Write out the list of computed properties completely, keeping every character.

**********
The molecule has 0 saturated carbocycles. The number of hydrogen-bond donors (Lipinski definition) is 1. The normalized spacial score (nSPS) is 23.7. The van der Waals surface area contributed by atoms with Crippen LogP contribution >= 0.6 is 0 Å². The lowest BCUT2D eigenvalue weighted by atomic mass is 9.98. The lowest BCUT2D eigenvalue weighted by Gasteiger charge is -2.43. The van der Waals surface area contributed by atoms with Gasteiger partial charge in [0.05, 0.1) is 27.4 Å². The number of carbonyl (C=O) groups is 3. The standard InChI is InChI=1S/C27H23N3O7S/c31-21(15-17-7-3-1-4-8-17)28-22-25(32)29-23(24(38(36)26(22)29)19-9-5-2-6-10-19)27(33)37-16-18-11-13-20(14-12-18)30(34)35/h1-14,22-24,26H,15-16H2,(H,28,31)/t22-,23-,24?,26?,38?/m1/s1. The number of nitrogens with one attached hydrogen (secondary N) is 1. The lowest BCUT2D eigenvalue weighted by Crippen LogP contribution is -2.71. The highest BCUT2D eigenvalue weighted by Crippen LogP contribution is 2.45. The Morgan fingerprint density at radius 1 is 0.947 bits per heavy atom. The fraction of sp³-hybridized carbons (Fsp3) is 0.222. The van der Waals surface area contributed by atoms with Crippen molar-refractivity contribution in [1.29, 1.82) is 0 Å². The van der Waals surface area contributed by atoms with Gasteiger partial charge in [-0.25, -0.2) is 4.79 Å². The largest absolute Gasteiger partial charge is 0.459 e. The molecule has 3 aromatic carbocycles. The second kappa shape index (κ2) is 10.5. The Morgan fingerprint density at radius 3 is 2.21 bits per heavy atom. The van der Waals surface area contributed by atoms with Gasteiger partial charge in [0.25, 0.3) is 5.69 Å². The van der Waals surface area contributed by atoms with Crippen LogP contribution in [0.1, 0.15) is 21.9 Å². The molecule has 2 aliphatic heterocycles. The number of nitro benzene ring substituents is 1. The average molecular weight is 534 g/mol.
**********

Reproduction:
The molecule has 0 saturated carbocycles. The number of hydrogen-bond donors (Lipinski definition) is 1. The normalized spacial score (nSPS) is 23.7. The van der Waals surface area contributed by atoms with Crippen LogP contribution >= 0.6 is 0 Å². The lowest BCUT2D eigenvalue weighted by atomic mass is 9.98. The lowest BCUT2D eigenvalue weighted by Gasteiger charge is -2.43. The van der Waals surface area contributed by atoms with Gasteiger partial charge in [0.05, 0.1) is 27.4 Å². The number of carbonyl (C=O) groups is 3. The standard InChI is InChI=1S/C27H23N3O7S/c31-21(15-17-7-3-1-4-8-17)28-22-25(32)29-23(24(38(36)26(22)29)19-9-5-2-6-10-19)27(33)37-16-18-11-13-20(14-12-18)30(34)35/h1-14,22-24,26H,15-16H2,(H,28,31)/t22-,23-,24?,26?,38?/m1/s1. The number of nitrogens with one attached hydrogen (secondary N) is 1. The lowest BCUT2D eigenvalue weighted by Crippen LogP contribution is -2.71. The highest BCUT2D eigenvalue weighted by Crippen LogP contribution is 2.45. The Morgan fingerprint density at radius 1 is 0.947 bits per heavy atom. The fraction of sp³-hybridized carbons (Fsp3) is 0.222. The van der Waals surface area contributed by atoms with Crippen molar-refractivity contribution in [1.29, 1.82) is 0 Å². The van der Waals surface area contributed by atoms with Gasteiger partial charge in [-0.25, -0.2) is 4.79 Å². The largest absolute Gasteiger partial charge is 0.459 e. The molecule has 3 aromatic carbocycles. The second kappa shape index (κ2) is 10.5. The Morgan fingerprint density at radius 3 is 2.21 bits per heavy atom. The van der Waals surface area contributed by atoms with Gasteiger partial charge in [0.25, 0.3) is 5.69 Å². The van der Waals surface area contributed by atoms with Crippen LogP contribution in [0.1, 0.15) is 21.9 Å². The molecule has 2 aliphatic heterocycles. The number of nitro benzene ring substituents is 1. The average molecular weight is 534 g/mol.